1 APPEARANCES (cont'd) 2 Jackie Esmonde ) Aboriginal Legal Services 3 Kimberly Murray (np) ) of Toronto and Nishnawbe 4 Sheila Cuthbertson (np) ) Aski-Nation 5 Julian Falconer (np) ) 6 7 Suzan Fraser ) Defence for Children 8 ) International - Canada 9 10 William Manuel (np) ) Ministry of the Attorney 11 Heather Mackay (np) ) General for Ontario 12 Erin Rizok (np) ) 13 Kim Twohig (np) ) 14 Chantelle Blom (np) ) 15 16 Natasha Egan (np) ) College of Physicians and 17 Carolyn Silver (np) ) Surgeons 18 19 Michael Lomer (np) ) For Marco Trotta 20 Jaki Freeman (np) ) 21 22 Emily R. McKernan (np) ) Glenn Paul Taylor 23 24 25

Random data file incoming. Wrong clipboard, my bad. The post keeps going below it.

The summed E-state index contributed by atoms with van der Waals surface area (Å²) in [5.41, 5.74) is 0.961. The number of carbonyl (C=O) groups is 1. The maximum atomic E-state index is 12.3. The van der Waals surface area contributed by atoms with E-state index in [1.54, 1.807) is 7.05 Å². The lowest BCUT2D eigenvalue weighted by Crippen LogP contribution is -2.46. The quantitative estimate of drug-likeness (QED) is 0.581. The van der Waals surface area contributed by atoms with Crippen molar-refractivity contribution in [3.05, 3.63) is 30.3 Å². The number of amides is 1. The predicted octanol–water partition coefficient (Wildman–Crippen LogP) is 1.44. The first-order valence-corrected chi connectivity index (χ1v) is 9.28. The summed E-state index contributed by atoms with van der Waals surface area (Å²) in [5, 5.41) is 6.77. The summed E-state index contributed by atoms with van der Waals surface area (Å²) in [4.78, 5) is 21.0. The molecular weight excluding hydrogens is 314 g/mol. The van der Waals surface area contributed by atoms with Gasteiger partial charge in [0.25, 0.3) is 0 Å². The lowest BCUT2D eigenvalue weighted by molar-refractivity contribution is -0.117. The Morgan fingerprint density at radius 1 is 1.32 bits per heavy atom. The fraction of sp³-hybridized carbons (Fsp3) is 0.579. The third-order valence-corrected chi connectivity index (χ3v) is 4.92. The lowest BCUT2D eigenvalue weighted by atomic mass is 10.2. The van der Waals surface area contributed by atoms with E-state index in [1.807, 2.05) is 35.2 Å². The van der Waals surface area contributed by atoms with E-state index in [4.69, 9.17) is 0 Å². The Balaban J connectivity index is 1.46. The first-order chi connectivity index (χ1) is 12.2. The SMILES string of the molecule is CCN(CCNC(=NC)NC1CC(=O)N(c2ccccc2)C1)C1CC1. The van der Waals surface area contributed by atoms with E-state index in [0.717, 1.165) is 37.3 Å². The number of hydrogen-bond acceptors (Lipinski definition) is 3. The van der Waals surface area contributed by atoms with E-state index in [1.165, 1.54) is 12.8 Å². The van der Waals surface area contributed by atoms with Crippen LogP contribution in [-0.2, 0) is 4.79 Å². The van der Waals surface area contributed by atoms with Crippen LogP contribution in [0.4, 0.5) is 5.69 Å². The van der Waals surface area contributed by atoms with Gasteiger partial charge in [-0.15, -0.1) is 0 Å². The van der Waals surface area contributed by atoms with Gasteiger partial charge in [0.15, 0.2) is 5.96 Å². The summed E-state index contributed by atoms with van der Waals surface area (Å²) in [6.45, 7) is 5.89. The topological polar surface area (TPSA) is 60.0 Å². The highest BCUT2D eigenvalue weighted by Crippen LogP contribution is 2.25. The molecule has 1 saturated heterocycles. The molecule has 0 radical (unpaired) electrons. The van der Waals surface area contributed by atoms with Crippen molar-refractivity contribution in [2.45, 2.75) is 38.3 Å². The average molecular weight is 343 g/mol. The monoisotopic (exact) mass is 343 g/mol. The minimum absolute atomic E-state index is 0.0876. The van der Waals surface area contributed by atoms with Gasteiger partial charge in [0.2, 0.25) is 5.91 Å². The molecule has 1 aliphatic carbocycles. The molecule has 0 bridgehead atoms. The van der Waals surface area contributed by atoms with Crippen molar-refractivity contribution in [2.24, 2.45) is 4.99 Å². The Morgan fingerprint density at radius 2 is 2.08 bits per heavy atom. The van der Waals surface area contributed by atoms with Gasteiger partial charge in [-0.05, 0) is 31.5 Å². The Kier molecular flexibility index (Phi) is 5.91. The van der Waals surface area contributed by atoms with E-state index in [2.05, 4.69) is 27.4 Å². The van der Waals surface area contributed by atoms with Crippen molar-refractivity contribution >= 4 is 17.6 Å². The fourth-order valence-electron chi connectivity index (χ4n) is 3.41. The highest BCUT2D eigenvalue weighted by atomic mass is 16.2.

1 TABLE OF CONTENTS Page No. 2 ENHANCING THE RELATIONSHIP BETWEEN THE CORONIAL SERVICE AND 3 THE PEDIATRIC FORENSIC PATHOLOGY SERVICE PANEL: 4 5 STEPHEN CORDNER 6 ALBERT LAUWERS 7 MICHAEL POLLANEN 8 BONITA PORTER 9 Questioned by Ms. Linda Rothstein 8 10 Questioned by Mr. Brian Gover 125 11 Questioned by Mr. William Carter 134 12 Questioned by Ms. Jackie Esmonde 141 13 Questioned by Mr. Suzan Fraser 147 14 15 THE DEATH INVESTIGATION TEAM IN PEDIATRIC FORENSIC CASES 16 PANEL: 17 DAVID RANSON 18 CHRIS BUCK 19 GARY GIROUX 20 JOHN AYRE 21 ALBERT LAUWERS 22 Questioned by Mr. Mark Sandler 154 23 Questioned by Mr. Brian Gover 270 24 25 Certificate of transcript 274